After purchasing your coverage, you can be sure that you have met most of your financial obligations for work-related injuries. Most does not mean all. It is virtually impossible as a business owner to be completely sure due to the number of facets of operating and securing your business and the legal system.
Therefore, do the following after and during your policy:
1. Read it
Read every word of your policy. Take notes, mark it. This document not only explains your obligations but the obligations to the insurer. They make mistakes. If you don’t understand the policy, call your agent or broker. Make sure it is coded correctly, it has a direct effect on your premium and may affect the application of coverage in the event of an incident.
2. Confirm “COVERAGE B”
Make sure it is included and that you have a copy attached. Since the last court decisions in Florida, this is a must! This section provides insurance and cost of defense for claims and lawsuits. They are not covered by the main part of the policy. The expenses incurred for attorneys’ fees and cost are extremely high and enough to cause serious financial damage to a small or medium-sized business.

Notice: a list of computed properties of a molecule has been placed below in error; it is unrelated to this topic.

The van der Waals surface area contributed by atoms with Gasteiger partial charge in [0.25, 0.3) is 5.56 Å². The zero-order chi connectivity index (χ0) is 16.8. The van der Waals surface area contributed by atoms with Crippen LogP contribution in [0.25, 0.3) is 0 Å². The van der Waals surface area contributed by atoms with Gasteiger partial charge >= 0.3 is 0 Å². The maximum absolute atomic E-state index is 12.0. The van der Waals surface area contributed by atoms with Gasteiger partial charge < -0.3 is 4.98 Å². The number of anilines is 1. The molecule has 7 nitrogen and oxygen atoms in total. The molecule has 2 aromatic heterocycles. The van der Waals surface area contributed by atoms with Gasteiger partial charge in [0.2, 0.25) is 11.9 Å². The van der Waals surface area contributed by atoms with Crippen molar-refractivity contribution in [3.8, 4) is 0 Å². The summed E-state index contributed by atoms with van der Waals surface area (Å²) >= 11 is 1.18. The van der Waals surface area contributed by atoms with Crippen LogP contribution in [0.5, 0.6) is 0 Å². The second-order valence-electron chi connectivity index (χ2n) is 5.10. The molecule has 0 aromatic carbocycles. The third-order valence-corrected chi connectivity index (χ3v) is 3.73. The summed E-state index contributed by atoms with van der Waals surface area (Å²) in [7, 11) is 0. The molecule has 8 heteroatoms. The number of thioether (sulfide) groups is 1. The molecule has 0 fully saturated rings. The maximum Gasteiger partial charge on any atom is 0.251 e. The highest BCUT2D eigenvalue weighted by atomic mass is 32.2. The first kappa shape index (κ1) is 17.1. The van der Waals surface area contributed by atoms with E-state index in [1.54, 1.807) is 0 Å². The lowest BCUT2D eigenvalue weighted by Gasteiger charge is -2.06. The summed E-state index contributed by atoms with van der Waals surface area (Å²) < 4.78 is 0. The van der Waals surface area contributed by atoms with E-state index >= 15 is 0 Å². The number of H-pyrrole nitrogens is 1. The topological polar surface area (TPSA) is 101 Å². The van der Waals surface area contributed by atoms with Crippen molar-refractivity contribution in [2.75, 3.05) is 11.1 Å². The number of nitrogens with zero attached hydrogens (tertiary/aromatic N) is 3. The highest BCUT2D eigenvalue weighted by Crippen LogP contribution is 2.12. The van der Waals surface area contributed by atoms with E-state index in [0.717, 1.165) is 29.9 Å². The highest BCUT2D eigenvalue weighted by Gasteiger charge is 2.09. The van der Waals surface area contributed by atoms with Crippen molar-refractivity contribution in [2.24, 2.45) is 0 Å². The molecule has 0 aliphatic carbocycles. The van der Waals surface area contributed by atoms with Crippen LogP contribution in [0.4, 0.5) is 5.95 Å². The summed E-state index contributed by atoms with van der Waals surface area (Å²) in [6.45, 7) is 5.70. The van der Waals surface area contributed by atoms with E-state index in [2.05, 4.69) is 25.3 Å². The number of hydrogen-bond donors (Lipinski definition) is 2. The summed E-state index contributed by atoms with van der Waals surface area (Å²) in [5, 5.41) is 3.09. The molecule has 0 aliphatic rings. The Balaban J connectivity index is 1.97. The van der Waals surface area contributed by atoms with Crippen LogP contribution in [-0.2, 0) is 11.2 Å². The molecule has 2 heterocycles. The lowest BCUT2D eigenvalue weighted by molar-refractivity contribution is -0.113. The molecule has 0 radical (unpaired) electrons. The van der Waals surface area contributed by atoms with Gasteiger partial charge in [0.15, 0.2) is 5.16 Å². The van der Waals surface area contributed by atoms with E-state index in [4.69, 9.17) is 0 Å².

3. Keep the policy updated
If your business adds additional locations or expands out of state. The policy needs to be updated. Include updating your worker’s compensation policy on your TO Dos checklist as you expand your business. Failure to notify the insurance company of a location in another state may result in a decline in coverage.
4. Comply with reports
You should make sure that when you read the policy it describes the requirement to report a claim or lawsuit. Failure to report within the stated time and manner may result in a decline in coverage. Depending on the number of awards and legal fees, this could be the end of the deal.
5. Review the Audit/Annual Statement
It is important to review the information on your annual or quarterly statement. If your business was down, you may be entitled to a refund. On the other hand, if your business did well, you may have to. If you use a PEO, check your statement for coding, business qualifications, and discount availability. Your broker should contact you periodically to determine available discounted rates and available services.